• And as we’ve seen before, the Western allies had already agreed in principle to the Soviet position on the new Polish government, made up mostly of the pro-Soviet Lublin Poles, with a few hand-picked London Poles for good optics. 
  • What Admiral Leahy called “an external appearance of [Polish] independence.”
  • The Soviets, from Stalin on down, saw Poland as nonnegotiable and would not reopen questions at Potsdam that they believed the Big Three had already settled at Yalta. 
  • As Stalin told Hopkins when they met in May – if not for the Red Army’s “great loss of life” in liberating Poland, “nobody would be talking about a new Poland,” in 1945 or ever.
  • Secretary of War Henry Stimson argued that the Americans should not make an issue of Poland, because “the Russians, with their possession, have 99 and 44/100 percent of the law.”
  • Accordingly, both Truman and Churchill displayed an unwillingness to make Poland a major issue at Potsdam.
  • Truman gave the London-based Poles just twenty-five minutes of his time at Potsdam, most of it dedicated to introductions and protocol. 
  • Churchill refused to meet with them at all. 
  • “I am sick of the bloody Poles,” the prime minister thundered. “I don’t want to see them.”
  • By the time of Potsdam, the Russians had transferred control of all the territory between the Curzon Line and the Oder-Neisse River Line to the new Polish government.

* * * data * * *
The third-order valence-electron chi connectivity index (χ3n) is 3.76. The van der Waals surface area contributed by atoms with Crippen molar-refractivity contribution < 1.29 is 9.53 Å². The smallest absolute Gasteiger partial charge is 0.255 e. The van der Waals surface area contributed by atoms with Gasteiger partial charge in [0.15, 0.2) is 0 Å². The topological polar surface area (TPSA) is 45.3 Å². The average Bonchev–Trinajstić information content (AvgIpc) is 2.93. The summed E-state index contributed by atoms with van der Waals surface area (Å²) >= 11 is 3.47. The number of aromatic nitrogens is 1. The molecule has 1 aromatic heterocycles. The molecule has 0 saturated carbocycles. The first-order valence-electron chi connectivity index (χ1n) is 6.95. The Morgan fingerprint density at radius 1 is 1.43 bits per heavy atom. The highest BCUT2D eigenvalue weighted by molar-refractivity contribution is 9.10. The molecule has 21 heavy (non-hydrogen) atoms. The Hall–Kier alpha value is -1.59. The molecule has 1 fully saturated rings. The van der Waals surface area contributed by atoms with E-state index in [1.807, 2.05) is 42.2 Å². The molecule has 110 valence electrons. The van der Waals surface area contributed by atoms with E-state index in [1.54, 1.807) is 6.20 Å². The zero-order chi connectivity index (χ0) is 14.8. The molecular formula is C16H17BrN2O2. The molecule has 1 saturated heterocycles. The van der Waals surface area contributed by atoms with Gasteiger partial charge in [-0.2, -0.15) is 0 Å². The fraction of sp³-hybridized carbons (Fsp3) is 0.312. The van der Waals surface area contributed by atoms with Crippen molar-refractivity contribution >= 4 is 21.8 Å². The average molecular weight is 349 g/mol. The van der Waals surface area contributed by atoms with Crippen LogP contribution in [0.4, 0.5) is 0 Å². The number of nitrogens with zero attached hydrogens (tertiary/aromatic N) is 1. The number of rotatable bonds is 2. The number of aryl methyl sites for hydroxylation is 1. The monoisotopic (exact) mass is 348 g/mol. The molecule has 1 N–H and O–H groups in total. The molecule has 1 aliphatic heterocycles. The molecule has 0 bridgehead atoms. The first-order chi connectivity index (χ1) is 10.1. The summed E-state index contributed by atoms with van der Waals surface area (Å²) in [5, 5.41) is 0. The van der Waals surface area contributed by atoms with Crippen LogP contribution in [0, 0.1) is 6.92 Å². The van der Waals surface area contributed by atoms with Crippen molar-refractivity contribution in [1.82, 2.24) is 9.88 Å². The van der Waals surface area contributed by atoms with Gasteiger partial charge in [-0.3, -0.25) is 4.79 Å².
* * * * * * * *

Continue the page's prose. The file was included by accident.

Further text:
• With blazing speed, German-language newspapers disappeared, Polish flags flew over public buildings, signs changed from German to Polish place names (Stettin to Szczecin, and Breslau to Wrocław, for example), and Poles took possession of formerly German homes. 
  • The Russians then announced that because this territory now fell under Polish control, it was exempt from any reparations the Allies might demand of Germany. 
  • The wealth of Silesia’s coalfields would therefore go into the coffers of the new Polish government, or through them to the Soviet Union, instead of indirectly to the British or the Americans via reparations.
  • So that just left Japan. 

HOW TO LISTEN

If you’re already a subscriber, you can listen to the full show in the player below or subscribe through iTunes or any podcast player.

If you haven’t heard any of the series and want to know if you’ll like it before you sign up, you can listen to the first six episodes totally free. You might want to start with Episode 1, unless of course you’re an old school George Lucas fan, in which case feel free to start at Episode IV. We don’t recommend it though.

Sign Up or Login to listen to our premium episodes

If you haven’t already, join our Facebook page and you’ll be in the running to win prizes in our regular “Share The Love” and other competitions.

If you’d like a chance to win a prize, write a funny or insightful review on iTunes.